Normal-tension glaucoma typically means that glaucoma damage has been detected in an eye with so-called “normal” intraocular pressure (IOP)—that is, an eye that has not had documented pressure above 20 mm Hg. Ophthalmologists increasingly believe that this condition is a continuum of the same glaucoma process seen in those people with higher IOP. Some patients with very thin corneas as measured by pachymetry may actually have abnormally high pressure but recorded as normal due to the cornea being too easy to compress when taking the IOP reading.
Normal-tension glaucoma is diagnosed by examining the appearance of the optic nerve or by detecting abnormalities on visual field tests.
The normal tension glaucoma study showed that progressive damage to the optic nerve as evidenced by changes in the visual field can be significantly reduced in people with normal-tension glaucoma by lowering their IOP by 30% or more. The 30% is not an absolute treatment target as this number was arbitrarily chosen for the purpose of the study to define the treatment end-point.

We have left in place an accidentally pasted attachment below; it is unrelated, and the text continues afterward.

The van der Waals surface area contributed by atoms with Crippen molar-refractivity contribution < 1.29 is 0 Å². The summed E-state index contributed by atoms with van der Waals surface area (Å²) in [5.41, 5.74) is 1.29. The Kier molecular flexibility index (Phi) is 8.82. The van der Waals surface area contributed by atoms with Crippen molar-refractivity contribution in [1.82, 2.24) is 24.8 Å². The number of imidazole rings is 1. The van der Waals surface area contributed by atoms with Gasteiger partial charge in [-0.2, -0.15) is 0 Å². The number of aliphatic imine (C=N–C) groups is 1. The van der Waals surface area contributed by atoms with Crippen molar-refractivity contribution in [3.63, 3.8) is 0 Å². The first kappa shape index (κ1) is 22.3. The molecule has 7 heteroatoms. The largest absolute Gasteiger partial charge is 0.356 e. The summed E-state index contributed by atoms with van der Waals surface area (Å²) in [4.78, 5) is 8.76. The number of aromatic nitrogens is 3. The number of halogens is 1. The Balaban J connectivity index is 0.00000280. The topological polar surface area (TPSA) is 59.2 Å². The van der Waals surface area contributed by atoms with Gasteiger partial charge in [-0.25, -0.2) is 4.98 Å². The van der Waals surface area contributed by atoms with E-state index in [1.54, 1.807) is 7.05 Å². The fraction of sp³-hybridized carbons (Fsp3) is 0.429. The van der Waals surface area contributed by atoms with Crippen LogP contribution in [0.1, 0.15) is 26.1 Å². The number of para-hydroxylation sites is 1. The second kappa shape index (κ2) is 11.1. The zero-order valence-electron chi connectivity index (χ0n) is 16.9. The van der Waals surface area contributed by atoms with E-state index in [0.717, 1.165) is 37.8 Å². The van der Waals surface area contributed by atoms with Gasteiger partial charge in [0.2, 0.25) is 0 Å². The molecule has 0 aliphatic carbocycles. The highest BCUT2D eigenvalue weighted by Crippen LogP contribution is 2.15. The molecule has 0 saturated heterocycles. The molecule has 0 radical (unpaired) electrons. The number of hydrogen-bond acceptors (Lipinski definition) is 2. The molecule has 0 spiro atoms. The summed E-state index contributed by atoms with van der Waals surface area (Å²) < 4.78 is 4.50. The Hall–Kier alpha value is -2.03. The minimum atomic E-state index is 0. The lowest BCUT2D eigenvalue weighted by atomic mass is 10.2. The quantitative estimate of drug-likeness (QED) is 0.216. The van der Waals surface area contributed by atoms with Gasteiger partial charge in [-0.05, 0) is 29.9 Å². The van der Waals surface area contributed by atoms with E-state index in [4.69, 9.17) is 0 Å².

Other conditions can sometimes be mistaken for normal-tension glaucoma, so thorough eye and medical examinations are often required to make this diagnosis. Often the IOP will be measured at different times during the day to see if there are any pressure elevations. Other tests may also be necessary.
If your ophthalmologist (Eye M.D.) believes that you have normal-tension glaucoma, he or she may begin treatments to lower your IOP. This can be done with medications, laser treatment, or surgery.
Patients with adequately treated normal-tension glaucoma have a good prognosis, especially when the disease is caught early in its course.
(c) 2009 Robert M. Schertzer, MD, MEd, FRSCS based on 2007 The American Academy of Ophthalmology
Categorized in: Glaucoma
This post was written by Rob Schertzer